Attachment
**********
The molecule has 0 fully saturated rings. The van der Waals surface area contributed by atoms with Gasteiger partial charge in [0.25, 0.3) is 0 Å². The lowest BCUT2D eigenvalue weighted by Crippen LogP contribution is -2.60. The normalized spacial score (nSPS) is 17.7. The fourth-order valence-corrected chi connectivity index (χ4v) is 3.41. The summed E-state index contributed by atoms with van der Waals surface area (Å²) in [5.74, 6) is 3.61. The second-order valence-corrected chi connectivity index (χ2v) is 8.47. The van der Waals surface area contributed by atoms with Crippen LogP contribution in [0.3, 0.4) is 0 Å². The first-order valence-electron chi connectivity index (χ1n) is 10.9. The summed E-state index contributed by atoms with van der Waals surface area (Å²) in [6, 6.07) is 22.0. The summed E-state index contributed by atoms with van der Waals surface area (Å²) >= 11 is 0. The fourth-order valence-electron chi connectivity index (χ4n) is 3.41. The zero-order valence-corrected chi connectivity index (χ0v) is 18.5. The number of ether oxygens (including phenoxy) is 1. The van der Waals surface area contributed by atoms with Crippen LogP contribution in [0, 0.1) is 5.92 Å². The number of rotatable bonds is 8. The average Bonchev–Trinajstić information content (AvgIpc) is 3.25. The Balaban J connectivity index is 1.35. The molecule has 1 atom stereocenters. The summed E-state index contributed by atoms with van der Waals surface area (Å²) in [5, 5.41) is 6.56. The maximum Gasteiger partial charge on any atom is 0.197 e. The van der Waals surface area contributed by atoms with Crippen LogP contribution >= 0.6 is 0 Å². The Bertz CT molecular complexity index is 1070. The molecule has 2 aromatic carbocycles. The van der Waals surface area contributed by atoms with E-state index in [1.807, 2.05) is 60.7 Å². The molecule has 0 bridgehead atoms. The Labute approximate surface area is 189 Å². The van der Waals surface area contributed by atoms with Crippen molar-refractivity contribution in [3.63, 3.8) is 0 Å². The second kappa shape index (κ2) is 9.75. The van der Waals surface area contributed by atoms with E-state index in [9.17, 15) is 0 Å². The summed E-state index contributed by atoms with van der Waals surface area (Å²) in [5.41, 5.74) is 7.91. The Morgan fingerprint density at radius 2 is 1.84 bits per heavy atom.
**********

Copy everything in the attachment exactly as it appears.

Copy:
The molecule has 0 fully saturated rings. The van der Waals surface area contributed by atoms with Gasteiger partial charge in [0.25, 0.3) is 0 Å². The lowest BCUT2D eigenvalue weighted by Crippen LogP contribution is -2.60. The normalized spacial score (nSPS) is 17.7. The fourth-order valence-corrected chi connectivity index (χ4v) is 3.41. The summed E-state index contributed by atoms with van der Waals surface area (Å²) in [5.74, 6) is 3.61. The second-order valence-corrected chi connectivity index (χ2v) is 8.47. The van der Waals surface area contributed by atoms with Crippen LogP contribution in [0.3, 0.4) is 0 Å². The first-order valence-electron chi connectivity index (χ1n) is 10.9. The summed E-state index contributed by atoms with van der Waals surface area (Å²) in [6, 6.07) is 22.0. The summed E-state index contributed by atoms with van der Waals surface area (Å²) >= 11 is 0. The fourth-order valence-electron chi connectivity index (χ4n) is 3.41. The zero-order valence-corrected chi connectivity index (χ0v) is 18.5. The number of ether oxygens (including phenoxy) is 1. The van der Waals surface area contributed by atoms with Crippen LogP contribution in [0, 0.1) is 5.92 Å². The number of rotatable bonds is 8. The average Bonchev–Trinajstić information content (AvgIpc) is 3.25. The Balaban J connectivity index is 1.35. The molecule has 1 atom stereocenters. The summed E-state index contributed by atoms with van der Waals surface area (Å²) in [5, 5.41) is 6.56. The maximum Gasteiger partial charge on any atom is 0.197 e. The van der Waals surface area contributed by atoms with Crippen LogP contribution >= 0.6 is 0 Å². The Bertz CT molecular complexity index is 1070. The molecule has 2 aromatic carbocycles. The van der Waals surface area contributed by atoms with E-state index in [1.807, 2.05) is 60.7 Å². The molecule has 0 bridgehead atoms. The Labute approximate surface area is 189 Å². The van der Waals surface area contributed by atoms with Crippen molar-refractivity contribution in [3.63, 3.8) is 0 Å². The second kappa shape index (κ2) is 9.75. The van der Waals surface area contributed by atoms with E-state index in [9.17, 15) is 0 Å². The summed E-state index contributed by atoms with van der Waals surface area (Å²) in [5.41, 5.74) is 7.91. The Morgan fingerprint density at radius 2 is 1.84 bits per heavy atom.